Professor William Birch: Geographer and academic who championed the polytechnic ideal

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The Independent Online

William Birch, who died on 12 June, had a distinguished career in two capacities, first as a geographer and secondly as an academic leader in higher education.

Born in Crowthorne, Berkshire, in 1925, William Birch volunteered for the RNVR and from 1943-46 served as an officer on patrols guarding the Western Approaches in the Second World War. His first academic post was as lecturer in the Department of Geography at the University of Bristol. In 1960 he went to the US to work in the Graduate School of Geography in Clark University, Worcester, Massachusetts and in 1963 became Professor and Chairman of the Department of Geography at the University of Toronto, Canada.

In 1967 he returned to the United Kingdom to become Professor and Head of the Department of Geography at the University of Leeds. He was Vice-Chairman of the Social Science Research Council's Geography and Planning Committee, and president of the Institute of Geographers in 1976-77.

In 1975, William Birch was appointed Director of Bristol Polytechnic, not long after its foundation. His decision to move into the public sector of higher education from an assured position in academic life was not taken lightly. He was a convert to the polytechnic ideal and an advocate of polytechnics being accorded university status. Active in the Committee of Directors of Polytechnics, he served as vice-chairman and later as chairman.

One of his first tasks at Bristol Polytechnic was to organise the merger of the two Colleges of Education with the Polytechnic. He carried this out with a courtesy and consideration not altogether typical of the wave of mergers at that time. Other tasks included the need to shift the institution to an increasingly graduate culture, developing a research ethos while giving reality to the concept of a polytechnic as an institution serving the needs of industry, commerce and the professions, and addressing the question of what forms of education most appropriately equip students for future employment. All this formed a large agenda and one which Birch pursued with vigour and great success.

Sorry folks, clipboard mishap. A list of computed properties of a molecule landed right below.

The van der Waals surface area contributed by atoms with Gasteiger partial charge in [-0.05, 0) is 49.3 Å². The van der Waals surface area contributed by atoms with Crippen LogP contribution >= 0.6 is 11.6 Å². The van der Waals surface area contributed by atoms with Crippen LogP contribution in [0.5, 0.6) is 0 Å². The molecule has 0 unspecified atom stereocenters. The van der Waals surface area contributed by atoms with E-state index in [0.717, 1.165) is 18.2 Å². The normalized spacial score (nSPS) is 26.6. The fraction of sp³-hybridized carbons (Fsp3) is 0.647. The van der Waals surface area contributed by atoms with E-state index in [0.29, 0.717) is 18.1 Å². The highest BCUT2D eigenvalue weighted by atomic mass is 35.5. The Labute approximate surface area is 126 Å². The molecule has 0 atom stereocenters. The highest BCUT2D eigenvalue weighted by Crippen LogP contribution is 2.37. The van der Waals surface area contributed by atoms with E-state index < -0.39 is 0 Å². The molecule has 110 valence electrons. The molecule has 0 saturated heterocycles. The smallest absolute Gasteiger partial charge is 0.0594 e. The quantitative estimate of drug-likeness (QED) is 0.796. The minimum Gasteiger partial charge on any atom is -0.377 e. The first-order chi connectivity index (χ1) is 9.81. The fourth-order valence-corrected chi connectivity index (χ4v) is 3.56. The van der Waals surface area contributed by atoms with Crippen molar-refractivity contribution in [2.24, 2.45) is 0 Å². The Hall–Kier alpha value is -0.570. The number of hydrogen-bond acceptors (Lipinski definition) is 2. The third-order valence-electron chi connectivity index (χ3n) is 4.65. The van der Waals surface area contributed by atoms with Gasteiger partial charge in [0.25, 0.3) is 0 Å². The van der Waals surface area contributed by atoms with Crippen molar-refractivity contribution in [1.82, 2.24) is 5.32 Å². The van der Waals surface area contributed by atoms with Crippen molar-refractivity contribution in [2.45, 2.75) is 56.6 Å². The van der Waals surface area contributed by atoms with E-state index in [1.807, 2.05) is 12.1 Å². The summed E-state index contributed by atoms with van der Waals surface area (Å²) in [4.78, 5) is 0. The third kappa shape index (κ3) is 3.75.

Nor could the effort be concentrated solely internally, for the impact of political decisions had a marked effect upon the institution's life and work. Birch did more than his fair share in the national arena as Chairman of the Committee of Directors of Polytechnics 1982-1984. In 1982 he was appointed to the National Advisory Body for Local Authority Higher Education. There were many frustrations in the role and when he was unable to persuade the National Advisory Body to adopt a transbinary policy for funding higher education he resigned, to a mixture of praise and criticism. This was a brave decision and eventually his ideas were accepted.

He was a rather shy and modest person who did not care for public acclaim and maintained that he had been fortunate in finding himself in posts which offered exciting opportunities. However the opportunities are only of value to those with the ability to see and to seize them. His quiet dignity was a great asset to Bristol Polytechnic.

Much sought after when he retired in 1986, he became a visiting Professor at the University of London's Institute of Education and later at Bristol University. His final publication, The Challenge to Higher Education reconciling responsibilities to scholarship and to society, summed up his philosophy and provided the basis of a number of lecture tours all over the world. A full career makes demands on time and energy, but William Birch had many other interests, most notably a life-long love of sailing. He was a devoted family man and always involved his wife Mary in social aspects of Bristol Polytechnic, where her warmth, charm and vitality were immensely valued by his colleagues. In retirement he participated in community action projects and discovered a talent for hand-built pottery.

In recognition of Birch's contribution to Bristol Polytechnic, he was awarded an honorary degree of Doctor of Letters, in June 1990. He is survived by his wife Mary, two children, Anna and Jonathan, and grandchildren, Jessica and Marina.

Trevor Green

Professor William Birch, geographer: born Crowthorne, Berkshire 24 November 1925; married 1950 Mary Birch (two children); died Bristol 12 June 2009 .